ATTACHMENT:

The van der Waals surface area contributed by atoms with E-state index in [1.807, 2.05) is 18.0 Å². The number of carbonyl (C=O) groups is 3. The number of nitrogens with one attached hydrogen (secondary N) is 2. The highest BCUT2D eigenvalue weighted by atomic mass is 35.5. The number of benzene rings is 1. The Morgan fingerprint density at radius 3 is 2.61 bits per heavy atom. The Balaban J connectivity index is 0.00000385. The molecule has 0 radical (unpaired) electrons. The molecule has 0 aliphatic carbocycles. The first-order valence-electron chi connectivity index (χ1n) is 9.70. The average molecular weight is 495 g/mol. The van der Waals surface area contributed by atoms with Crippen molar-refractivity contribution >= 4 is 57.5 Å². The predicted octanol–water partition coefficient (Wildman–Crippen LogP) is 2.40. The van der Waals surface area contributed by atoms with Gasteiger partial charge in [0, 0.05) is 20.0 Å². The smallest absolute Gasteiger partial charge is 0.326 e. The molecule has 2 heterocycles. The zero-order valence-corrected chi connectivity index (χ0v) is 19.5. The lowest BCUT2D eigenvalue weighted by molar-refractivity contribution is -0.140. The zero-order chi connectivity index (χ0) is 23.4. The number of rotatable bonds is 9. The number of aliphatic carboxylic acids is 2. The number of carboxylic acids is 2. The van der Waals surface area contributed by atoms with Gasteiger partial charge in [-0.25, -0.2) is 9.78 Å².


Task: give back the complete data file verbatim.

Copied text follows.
The van der Waals surface area contributed by atoms with E-state index in [1.807, 2.05) is 18.0 Å². The number of carbonyl (C=O) groups is 3. The number of nitrogens with one attached hydrogen (secondary N) is 2. The highest BCUT2D eigenvalue weighted by atomic mass is 35.5. The number of benzene rings is 1. The Morgan fingerprint density at radius 3 is 2.61 bits per heavy atom. The Balaban J connectivity index is 0.00000385. The molecule has 0 radical (unpaired) electrons. The molecule has 0 aliphatic carbocycles. The first-order valence-electron chi connectivity index (χ1n) is 9.70. The average molecular weight is 495 g/mol. The van der Waals surface area contributed by atoms with Crippen molar-refractivity contribution >= 4 is 57.5 Å². The predicted octanol–water partition coefficient (Wildman–Crippen LogP) is 2.40. The van der Waals surface area contributed by atoms with Gasteiger partial charge in [0, 0.05) is 20.0 Å². The smallest absolute Gasteiger partial charge is 0.326 e. The molecule has 2 heterocycles. The zero-order valence-corrected chi connectivity index (χ0v) is 19.5. The lowest BCUT2D eigenvalue weighted by molar-refractivity contribution is -0.140. The zero-order chi connectivity index (χ0) is 23.4. The number of rotatable bonds is 9. The number of aliphatic carboxylic acids is 2. The number of carboxylic acids is 2. The van der Waals surface area contributed by atoms with Gasteiger partial charge in [-0.25, -0.2) is 9.78 Å².